Evidence for ancient life on Mars could be just below surface, new study finds
Researchers say that evidence of ancient life on Mars could take the form of simple organic molecules lying just beneath the Red Planet's surface, and that it could be detectable by NASA's newest rover, which is scheduled to touch down on the planet next month.
Evidence of ancient life on Mars, if any such evidence exists, might be detectable at shallower depths below the planet's surface than has been thought, a new study says – which would improve the chances that NASA's newest Mars rover, scheduled to touch down on the Red Planet next month, finds it.
The research indicates that simple organic molecules, such as a single molecule of formaldehyde, could exist a mere 2 to 4 inches (5 to 10 centimeters) beneath the Martian surface. While the radiation level at these depths is still intense, simple building blocks of life (and, in the case of young craters, perhaps even complex building blocks) could survive, the researchers said.
The study, which suggests ideal locations and depths to search for organic molecules, could act as a road map for the Curiosity rover, which is due to land on Mars the night of Aug. 5.
"Right now the challenge is that past Martian landers haven't seen any organic material whatsoever," study lead author Alexander Pavlov, of NASA's Goddard Space Flight Center in Greenbelt, Md., said in a statement. "We know that organic molecules have to be there, but we can't find any of them in the soil."
The researchers report that the chances of finding organic molecules roughly 0.8 inches (2 centimeters) below the surface are close to zero. The top layer of the Martian surface has absorbed so much cosmic radiation over the past billion years that all organic material is likely to have been destroyed, the scientists said. Past rovers on Mars collected and analyzed only loose soil from the topmost layer of the Martian surface. [7 Biggest Mars Mysteries]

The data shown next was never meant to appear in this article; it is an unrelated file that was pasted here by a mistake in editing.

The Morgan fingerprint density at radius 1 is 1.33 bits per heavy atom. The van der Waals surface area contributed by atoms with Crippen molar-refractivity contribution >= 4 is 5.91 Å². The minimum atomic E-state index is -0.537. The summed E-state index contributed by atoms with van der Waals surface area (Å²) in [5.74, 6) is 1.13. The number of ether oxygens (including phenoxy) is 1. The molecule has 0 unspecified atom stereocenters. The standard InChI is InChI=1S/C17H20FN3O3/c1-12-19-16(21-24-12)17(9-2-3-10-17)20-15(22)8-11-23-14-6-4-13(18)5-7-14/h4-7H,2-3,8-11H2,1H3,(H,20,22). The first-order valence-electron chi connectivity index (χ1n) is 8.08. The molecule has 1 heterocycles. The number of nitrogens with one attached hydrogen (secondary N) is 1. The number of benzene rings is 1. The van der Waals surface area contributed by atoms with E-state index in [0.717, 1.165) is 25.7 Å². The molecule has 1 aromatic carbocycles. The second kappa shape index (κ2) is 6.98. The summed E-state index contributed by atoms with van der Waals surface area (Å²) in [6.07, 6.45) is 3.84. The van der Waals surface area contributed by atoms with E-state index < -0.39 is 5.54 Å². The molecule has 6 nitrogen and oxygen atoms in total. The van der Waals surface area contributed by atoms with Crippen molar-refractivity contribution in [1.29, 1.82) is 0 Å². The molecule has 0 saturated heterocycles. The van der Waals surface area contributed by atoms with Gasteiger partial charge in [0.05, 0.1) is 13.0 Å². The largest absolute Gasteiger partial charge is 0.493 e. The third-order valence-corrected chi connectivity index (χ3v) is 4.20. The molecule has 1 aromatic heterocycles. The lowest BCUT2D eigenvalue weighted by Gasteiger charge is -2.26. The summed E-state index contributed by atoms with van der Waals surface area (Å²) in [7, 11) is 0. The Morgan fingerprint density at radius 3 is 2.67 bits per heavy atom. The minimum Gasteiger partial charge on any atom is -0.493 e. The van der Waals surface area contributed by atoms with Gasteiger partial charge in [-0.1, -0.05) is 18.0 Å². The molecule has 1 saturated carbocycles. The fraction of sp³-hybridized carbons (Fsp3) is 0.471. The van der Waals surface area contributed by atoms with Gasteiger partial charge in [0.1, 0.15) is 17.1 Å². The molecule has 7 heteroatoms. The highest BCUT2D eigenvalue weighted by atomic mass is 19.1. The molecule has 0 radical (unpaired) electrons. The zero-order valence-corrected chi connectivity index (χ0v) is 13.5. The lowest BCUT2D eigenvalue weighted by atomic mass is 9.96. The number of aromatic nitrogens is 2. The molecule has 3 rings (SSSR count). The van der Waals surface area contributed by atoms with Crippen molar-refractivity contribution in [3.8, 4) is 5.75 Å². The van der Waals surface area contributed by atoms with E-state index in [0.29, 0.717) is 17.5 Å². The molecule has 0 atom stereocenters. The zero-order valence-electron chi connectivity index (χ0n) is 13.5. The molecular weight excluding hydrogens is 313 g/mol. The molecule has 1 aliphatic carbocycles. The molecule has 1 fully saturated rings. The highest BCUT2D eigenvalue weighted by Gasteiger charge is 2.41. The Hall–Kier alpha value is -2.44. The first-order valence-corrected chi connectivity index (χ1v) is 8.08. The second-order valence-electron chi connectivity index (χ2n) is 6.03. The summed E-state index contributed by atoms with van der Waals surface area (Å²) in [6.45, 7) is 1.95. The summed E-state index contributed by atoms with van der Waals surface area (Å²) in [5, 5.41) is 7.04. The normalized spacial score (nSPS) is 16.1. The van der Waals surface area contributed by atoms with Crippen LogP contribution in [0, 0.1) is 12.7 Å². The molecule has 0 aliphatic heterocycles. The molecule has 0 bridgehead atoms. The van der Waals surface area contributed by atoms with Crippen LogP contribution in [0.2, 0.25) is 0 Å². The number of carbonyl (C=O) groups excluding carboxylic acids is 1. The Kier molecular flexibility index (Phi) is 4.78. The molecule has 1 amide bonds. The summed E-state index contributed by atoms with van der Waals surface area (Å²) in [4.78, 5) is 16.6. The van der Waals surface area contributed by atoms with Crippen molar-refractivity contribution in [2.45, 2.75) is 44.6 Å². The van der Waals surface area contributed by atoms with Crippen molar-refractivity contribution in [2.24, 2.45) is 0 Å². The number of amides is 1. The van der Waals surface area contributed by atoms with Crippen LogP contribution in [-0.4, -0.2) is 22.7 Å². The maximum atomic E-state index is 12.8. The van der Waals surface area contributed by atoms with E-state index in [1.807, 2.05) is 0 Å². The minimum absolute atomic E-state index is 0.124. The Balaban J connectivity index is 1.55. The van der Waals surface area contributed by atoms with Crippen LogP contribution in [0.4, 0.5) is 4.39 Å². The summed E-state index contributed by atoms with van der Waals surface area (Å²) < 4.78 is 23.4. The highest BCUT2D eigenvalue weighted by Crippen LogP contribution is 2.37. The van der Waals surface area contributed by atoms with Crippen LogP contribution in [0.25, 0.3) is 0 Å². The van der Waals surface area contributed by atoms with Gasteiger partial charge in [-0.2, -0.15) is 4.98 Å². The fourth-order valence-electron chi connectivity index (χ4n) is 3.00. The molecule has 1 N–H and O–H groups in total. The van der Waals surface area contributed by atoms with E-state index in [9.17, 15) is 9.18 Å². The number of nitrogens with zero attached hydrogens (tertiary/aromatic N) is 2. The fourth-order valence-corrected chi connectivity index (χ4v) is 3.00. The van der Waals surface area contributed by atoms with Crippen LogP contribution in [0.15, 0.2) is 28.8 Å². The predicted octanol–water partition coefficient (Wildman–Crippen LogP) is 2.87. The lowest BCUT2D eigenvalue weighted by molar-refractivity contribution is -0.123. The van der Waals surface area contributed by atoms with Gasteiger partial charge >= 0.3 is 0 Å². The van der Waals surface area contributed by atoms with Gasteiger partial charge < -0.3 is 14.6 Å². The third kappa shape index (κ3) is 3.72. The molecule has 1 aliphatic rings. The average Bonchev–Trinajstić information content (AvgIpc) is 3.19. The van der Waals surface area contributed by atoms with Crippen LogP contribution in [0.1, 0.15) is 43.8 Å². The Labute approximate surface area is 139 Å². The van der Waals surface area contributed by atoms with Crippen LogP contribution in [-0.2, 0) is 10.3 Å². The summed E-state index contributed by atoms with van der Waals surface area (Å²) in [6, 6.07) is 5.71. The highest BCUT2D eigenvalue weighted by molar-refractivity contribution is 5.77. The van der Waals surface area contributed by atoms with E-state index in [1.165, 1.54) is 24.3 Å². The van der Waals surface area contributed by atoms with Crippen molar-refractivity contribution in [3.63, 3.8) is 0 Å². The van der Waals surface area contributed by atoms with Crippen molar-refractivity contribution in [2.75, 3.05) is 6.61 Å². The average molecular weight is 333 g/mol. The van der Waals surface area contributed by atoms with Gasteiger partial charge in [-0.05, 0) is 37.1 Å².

Yet only inches deeper — within reach of Curiosity — simple organic molecules could still exist, the researchers said.
Even if Curiosity detected these molecules, the discovery wouldn't necessarily mean ancient life existed on Mars. Simple organic molecules could have originated from other sources, such as meteors and interplanetary dust particles, the researchers said.
Complex organic molecules, such as those made up of 10 or more carbon atoms, would be more reliable indicators of past life on the planet, since they could closely resemble building blocks of life as we know it. These structures, however, would be much harder to find, and they would have been more vulnerable to the radiation that mercilessly bombards the Red Planet.
The new study offers suggestions for where Curiosity could begin its search.
Previous studies focused on the maximum depth that cosmic radiation can reach, Pavlov said, since organic molecules below that point – approximately 5 feet (1.5 meters) – conceivably could survive unharmed for billions of years. But drilling to that depth using existing rover technology would be impractical.
In the new research, the scientists examined a range of more-attainable depths and modeled the accumulation of cosmic ray radiation and its effects on organic molecules. To reach their results, researchers looked at soil and rock composition on Mars, changes in the planet's atmospheric density over time, and the various energy levels of cosmic rays.
The scientists found that "fresh" craters — ones no more than 10 million years old — are optimal sites for Curiosity to investigate, since radiation levels in these young surface features may have lower radiation levels near the surface. If so, more complex molecules, such as amino acids, could remain intact, the researchers said.
"When you have a chance to drill, don't waste it on perfectly preserved" landscapes, Pavlov said. "You want to go to fresh craters because there's probably a better chance to detect complex organic molecules. Let nature work for you."
Curiosity is scheduled to land in the 3.5-billion-year-old Gale crater. Pavlov and his colleagues hope the results of their study will help mission managers decide where to drill once the $2.5 billion rover touches down.
Detailed results of the study will appear in the July 7 issue of the journal Geophysical Research Letters.
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